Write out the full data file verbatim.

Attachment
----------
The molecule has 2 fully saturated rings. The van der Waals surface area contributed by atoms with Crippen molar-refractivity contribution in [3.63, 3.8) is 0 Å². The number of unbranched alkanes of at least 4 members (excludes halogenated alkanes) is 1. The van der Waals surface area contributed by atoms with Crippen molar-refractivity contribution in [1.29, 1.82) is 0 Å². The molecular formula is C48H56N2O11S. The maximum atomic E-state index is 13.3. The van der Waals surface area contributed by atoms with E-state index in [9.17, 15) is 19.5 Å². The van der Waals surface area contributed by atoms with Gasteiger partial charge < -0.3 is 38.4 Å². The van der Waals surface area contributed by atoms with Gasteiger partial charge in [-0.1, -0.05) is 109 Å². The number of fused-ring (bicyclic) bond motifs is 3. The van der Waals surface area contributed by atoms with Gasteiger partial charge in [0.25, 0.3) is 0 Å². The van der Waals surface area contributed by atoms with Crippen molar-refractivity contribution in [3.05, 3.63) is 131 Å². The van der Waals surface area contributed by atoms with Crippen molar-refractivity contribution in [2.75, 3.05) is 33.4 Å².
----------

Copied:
The molecule has 2 fully saturated rings. The van der Waals surface area contributed by atoms with Crippen molar-refractivity contribution in [3.63, 3.8) is 0 Å². The number of unbranched alkanes of at least 4 members (excludes halogenated alkanes) is 1. The van der Waals surface area contributed by atoms with Crippen molar-refractivity contribution in [1.29, 1.82) is 0 Å². The molecular formula is C48H56N2O11S. The maximum atomic E-state index is 13.3. The van der Waals surface area contributed by atoms with E-state index in [9.17, 15) is 19.5 Å². The van der Waals surface area contributed by atoms with Gasteiger partial charge < -0.3 is 38.4 Å². The van der Waals surface area contributed by atoms with Gasteiger partial charge in [-0.1, -0.05) is 109 Å². The number of fused-ring (bicyclic) bond motifs is 3. The van der Waals surface area contributed by atoms with Gasteiger partial charge in [0.25, 0.3) is 0 Å². The van der Waals surface area contributed by atoms with Crippen molar-refractivity contribution in [3.05, 3.63) is 131 Å². The van der Waals surface area contributed by atoms with Crippen molar-refractivity contribution in [2.75, 3.05) is 33.4 Å².